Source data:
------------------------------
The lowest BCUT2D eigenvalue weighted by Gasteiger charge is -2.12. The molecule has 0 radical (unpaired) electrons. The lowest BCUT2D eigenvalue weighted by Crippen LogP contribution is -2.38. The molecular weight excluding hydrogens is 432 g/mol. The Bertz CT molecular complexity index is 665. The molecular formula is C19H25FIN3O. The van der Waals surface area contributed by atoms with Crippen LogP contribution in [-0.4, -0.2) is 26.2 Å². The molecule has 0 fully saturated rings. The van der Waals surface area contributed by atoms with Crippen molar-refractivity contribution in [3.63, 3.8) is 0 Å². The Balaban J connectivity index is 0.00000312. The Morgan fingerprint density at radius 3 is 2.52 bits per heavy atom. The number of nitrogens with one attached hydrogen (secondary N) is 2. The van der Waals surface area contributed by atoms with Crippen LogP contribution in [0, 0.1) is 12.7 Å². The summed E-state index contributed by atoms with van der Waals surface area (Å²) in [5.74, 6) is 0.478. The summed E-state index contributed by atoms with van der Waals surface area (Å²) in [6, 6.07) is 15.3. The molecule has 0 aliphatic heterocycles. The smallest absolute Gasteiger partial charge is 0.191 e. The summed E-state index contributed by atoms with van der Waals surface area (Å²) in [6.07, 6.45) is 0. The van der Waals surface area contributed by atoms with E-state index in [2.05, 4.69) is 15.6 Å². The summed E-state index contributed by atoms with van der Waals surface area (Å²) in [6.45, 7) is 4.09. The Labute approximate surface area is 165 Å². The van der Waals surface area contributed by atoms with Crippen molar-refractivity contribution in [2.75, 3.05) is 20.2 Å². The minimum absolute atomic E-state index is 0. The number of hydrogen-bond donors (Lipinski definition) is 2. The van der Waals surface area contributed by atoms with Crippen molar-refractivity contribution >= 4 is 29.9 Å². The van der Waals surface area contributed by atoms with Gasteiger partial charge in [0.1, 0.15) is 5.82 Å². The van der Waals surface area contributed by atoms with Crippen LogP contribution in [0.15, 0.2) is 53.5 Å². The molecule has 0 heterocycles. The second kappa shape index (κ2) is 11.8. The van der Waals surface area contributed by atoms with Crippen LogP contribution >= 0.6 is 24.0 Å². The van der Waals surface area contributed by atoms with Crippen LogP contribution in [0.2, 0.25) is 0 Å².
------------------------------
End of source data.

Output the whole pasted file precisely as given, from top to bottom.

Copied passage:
The lowest BCUT2D eigenvalue weighted by Gasteiger charge is -2.12. The molecule has 0 radical (unpaired) electrons. The lowest BCUT2D eigenvalue weighted by Crippen LogP contribution is -2.38. The molecular weight excluding hydrogens is 432 g/mol. The Bertz CT molecular complexity index is 665. The molecular formula is C19H25FIN3O. The van der Waals surface area contributed by atoms with Crippen LogP contribution in [-0.4, -0.2) is 26.2 Å². The molecule has 0 fully saturated rings. The van der Waals surface area contributed by atoms with Crippen molar-refractivity contribution in [3.63, 3.8) is 0 Å². The Balaban J connectivity index is 0.00000312. The Morgan fingerprint density at radius 3 is 2.52 bits per heavy atom. The number of nitrogens with one attached hydrogen (secondary N) is 2. The van der Waals surface area contributed by atoms with Crippen LogP contribution in [0, 0.1) is 12.7 Å². The summed E-state index contributed by atoms with van der Waals surface area (Å²) in [5.74, 6) is 0.478. The summed E-state index contributed by atoms with van der Waals surface area (Å²) in [6, 6.07) is 15.3. The molecule has 0 aliphatic heterocycles. The smallest absolute Gasteiger partial charge is 0.191 e. The summed E-state index contributed by atoms with van der Waals surface area (Å²) in [6.07, 6.45) is 0. The van der Waals surface area contributed by atoms with E-state index in [2.05, 4.69) is 15.6 Å². The summed E-state index contributed by atoms with van der Waals surface area (Å²) in [6.45, 7) is 4.09. The Labute approximate surface area is 165 Å². The van der Waals surface area contributed by atoms with Crippen molar-refractivity contribution in [2.75, 3.05) is 20.2 Å². The minimum absolute atomic E-state index is 0. The number of hydrogen-bond donors (Lipinski definition) is 2. The van der Waals surface area contributed by atoms with Crippen molar-refractivity contribution >= 4 is 29.9 Å². The van der Waals surface area contributed by atoms with Gasteiger partial charge in [0.1, 0.15) is 5.82 Å². The van der Waals surface area contributed by atoms with Crippen LogP contribution in [0.15, 0.2) is 53.5 Å². The molecule has 0 heterocycles. The second kappa shape index (κ2) is 11.8. The van der Waals surface area contributed by atoms with Crippen LogP contribution >= 0.6 is 24.0 Å². The van der Waals surface area contributed by atoms with Crippen LogP contribution in [0.2, 0.25) is 0 Å².